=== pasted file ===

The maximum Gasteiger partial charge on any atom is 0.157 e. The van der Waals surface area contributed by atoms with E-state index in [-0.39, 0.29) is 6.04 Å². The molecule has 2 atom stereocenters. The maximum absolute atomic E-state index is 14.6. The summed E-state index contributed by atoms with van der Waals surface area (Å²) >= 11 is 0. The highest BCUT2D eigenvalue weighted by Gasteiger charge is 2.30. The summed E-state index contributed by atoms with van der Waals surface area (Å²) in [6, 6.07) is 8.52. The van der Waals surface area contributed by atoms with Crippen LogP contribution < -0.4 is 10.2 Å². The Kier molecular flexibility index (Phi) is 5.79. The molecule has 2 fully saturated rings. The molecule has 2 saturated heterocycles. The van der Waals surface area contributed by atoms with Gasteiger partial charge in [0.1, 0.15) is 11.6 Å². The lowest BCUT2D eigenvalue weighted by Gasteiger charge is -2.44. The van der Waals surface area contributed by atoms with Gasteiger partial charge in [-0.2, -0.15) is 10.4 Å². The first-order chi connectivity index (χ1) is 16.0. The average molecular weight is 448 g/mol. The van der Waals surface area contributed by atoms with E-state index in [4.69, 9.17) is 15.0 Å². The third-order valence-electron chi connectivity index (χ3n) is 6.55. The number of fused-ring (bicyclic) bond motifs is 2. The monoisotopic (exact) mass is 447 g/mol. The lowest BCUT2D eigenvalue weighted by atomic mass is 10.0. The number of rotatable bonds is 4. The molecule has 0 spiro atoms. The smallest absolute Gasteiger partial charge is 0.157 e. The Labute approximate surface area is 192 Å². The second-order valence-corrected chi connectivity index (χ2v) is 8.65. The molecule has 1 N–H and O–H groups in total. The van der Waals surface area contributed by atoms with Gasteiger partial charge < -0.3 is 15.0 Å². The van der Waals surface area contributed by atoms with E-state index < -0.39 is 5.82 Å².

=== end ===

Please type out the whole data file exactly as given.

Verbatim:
The maximum Gasteiger partial charge on any atom is 0.157 e. The van der Waals surface area contributed by atoms with E-state index in [-0.39, 0.29) is 6.04 Å². The molecule has 2 atom stereocenters. The maximum absolute atomic E-state index is 14.6. The summed E-state index contributed by atoms with van der Waals surface area (Å²) >= 11 is 0. The highest BCUT2D eigenvalue weighted by Gasteiger charge is 2.30. The summed E-state index contributed by atoms with van der Waals surface area (Å²) in [6, 6.07) is 8.52. The van der Waals surface area contributed by atoms with Crippen LogP contribution < -0.4 is 10.2 Å². The Kier molecular flexibility index (Phi) is 5.79. The molecule has 2 fully saturated rings. The molecule has 2 saturated heterocycles. The van der Waals surface area contributed by atoms with Gasteiger partial charge in [0.1, 0.15) is 11.6 Å². The lowest BCUT2D eigenvalue weighted by Gasteiger charge is -2.44. The van der Waals surface area contributed by atoms with Gasteiger partial charge in [-0.2, -0.15) is 10.4 Å². The first-order chi connectivity index (χ1) is 16.0. The average molecular weight is 448 g/mol. The van der Waals surface area contributed by atoms with E-state index in [4.69, 9.17) is 15.0 Å². The third-order valence-electron chi connectivity index (χ3n) is 6.55. The number of fused-ring (bicyclic) bond motifs is 2. The monoisotopic (exact) mass is 447 g/mol. The lowest BCUT2D eigenvalue weighted by atomic mass is 10.0. The number of rotatable bonds is 4. The molecule has 0 spiro atoms. The smallest absolute Gasteiger partial charge is 0.157 e. The Labute approximate surface area is 192 Å². The second-order valence-corrected chi connectivity index (χ2v) is 8.65. The molecule has 1 N–H and O–H groups in total. The van der Waals surface area contributed by atoms with Gasteiger partial charge < -0.3 is 15.0 Å². The van der Waals surface area contributed by atoms with E-state index < -0.39 is 5.82 Å².